The Derivative Defense 

A Wall Street tactic is embraced by crooks, cheats and liars everywhere.

click to enlarge JOHN KILBOURN
“I had derivative sex,” said Mark Souder, the rumpled Republican congressman from Indiana who resigned from office recently when news surfaced of his extramarital affair with a perky part-time employee.

“I was a derivative Vietnam vet,” said Dick Blumenthal, the strangely tanned Connecticut attorney general now running for the Senate, as he explained why he lied about serving in Vietnam.

“I was a derivative scholar,” said Adam Wheeler, the shifty-eyed college senior who was exposed as a fraud after faking his way into Harvard.

These three scoundrels are thought to be the first malefactors to make use of the innovative and ingenious "Derivative Defense," so named because it is derived from the popular financial instruments known as derivatives, those swaps, futures and options at the center of banking catastrophe that has enriched Wall Street and ruined our country.

Brains of ordinary human creatures go into shutdown mode when some Wall Street Master of the Universe or television talking pundithead starts talking about derivatives. They are airy things, those derivatives, complex entities that seem to partake of a reality beyond our mortal ken. That’s because, in reality, derivatives are unreal. They are based on something real, but not real in and of themselves. A derivative’s value, if you can call it that, is based on the value of something else.

Derivatives are like fake money; however, unlike real fake money, derivatives can be transformed, by financial alchemy, into real money. Sometimes, with derivatives like credit swaps, if the real money underlying the fake money loses value, your fake money—it’s magic!—turns into real money that grows and grows and grows, like muscles on fake hormones.

Seeing how successful Wall Street was in capitalizing on fraud, on deriving multitudinous silk purses from phony sows’ ears, the illustrious characters referenced above, messieurs Souder, Blumenthal and Wheeler, should be congratulated for so boldly adopting the Derivative Defense.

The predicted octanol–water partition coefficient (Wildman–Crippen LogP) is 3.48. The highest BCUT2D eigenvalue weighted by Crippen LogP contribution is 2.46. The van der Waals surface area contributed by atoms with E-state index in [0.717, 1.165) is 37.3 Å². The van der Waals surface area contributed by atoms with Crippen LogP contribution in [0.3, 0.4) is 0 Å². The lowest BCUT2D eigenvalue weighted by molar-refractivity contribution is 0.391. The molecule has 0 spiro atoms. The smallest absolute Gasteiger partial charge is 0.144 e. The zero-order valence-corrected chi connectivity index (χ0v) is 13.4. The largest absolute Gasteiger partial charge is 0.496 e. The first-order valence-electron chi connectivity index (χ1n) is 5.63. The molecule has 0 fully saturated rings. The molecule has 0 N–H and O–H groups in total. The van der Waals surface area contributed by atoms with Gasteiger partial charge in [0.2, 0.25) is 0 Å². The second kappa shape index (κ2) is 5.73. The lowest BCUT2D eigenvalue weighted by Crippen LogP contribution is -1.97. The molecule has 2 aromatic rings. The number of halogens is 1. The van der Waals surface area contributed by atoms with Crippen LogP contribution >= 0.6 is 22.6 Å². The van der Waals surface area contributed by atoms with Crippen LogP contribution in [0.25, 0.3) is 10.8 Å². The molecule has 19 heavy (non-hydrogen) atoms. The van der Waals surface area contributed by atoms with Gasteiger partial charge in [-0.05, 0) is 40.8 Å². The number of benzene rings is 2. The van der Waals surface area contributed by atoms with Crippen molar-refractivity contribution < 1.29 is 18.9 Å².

Let us begin with the least ingenious of the Derivative Defenses, the one put forward by Dick Blumenthal, Connecticut attorney general who would be senator. After five draft deferrals, the Harvard graduate, on the brink of garnering an all-expenses-paid trip to Vietnam, got himself inserted into the Marine Corps Reserve in and about Washington, D.C., where he had to endure such war-is-hell duties as collecting Toys for Tots. From such traumatic experiences, soldier Blumenthal derived a tour of duty in Vietnam and spoke increasingly through the years of how he and his fellow warriors were reviled and cursed upon their return from the jungles of Vietnam.

General Blumenthal’s derivation of Vietnam heroics from stateside charity work is an admirable example of the derivative mentality. Consider the change in variables: from the small prepositional change of “serving during Vietnam” to “serving in Vietnam, ” the general derived the huge change from ferrying toys to fighting the Viet Cong.

Next we have the Derivative Defense of Adam Wheeler, the Delaware public high school kid who derived from modest accomplishments a gold-plated genius-level resume. He leveraged a dismissal from Bowdoin (kicked out for cheating) into a transfer from MIT to Harvard. He never attended MIT, of course, and faked transcripts from Andover and perfect SATs from the College Board to slip into Harvard as a transfer student.

Had young Wheeler been content to leave it at that, he might have spent the rest of his life basking in the shine of a Harvard degree. But he overreached himself, like some Wall Street wizard betting the store with the hard-earned cash of trusting investors. He began turning in papers plagiarized from notable scholars, and even after getting caught and kicked out, continued to fabricate scholarly triumphs to gain academic glory. A simple phone call to mum and dad from a skeptical Yale official, like a creditor calling in his chits, broke the bank of his deception.

Finally, let us pay homage to Representative Souder, the upright defender of conservative family values, who urged sexual abstinence on his constituents while practicing vigorous sexy-time with his comely assistant. Like a good derivative, his extramarital slap and tickle was based on the solid bedrock of marital bliss. Had his marital bed not been so tucked and smoothed with family values, his derivative extramarital bonds would not have climbed so high.

Whether the new Derivative Defense will succeed is yet to be seen. After all, fakery in the human sphere is more easily discerned than fraud in the financial realm.

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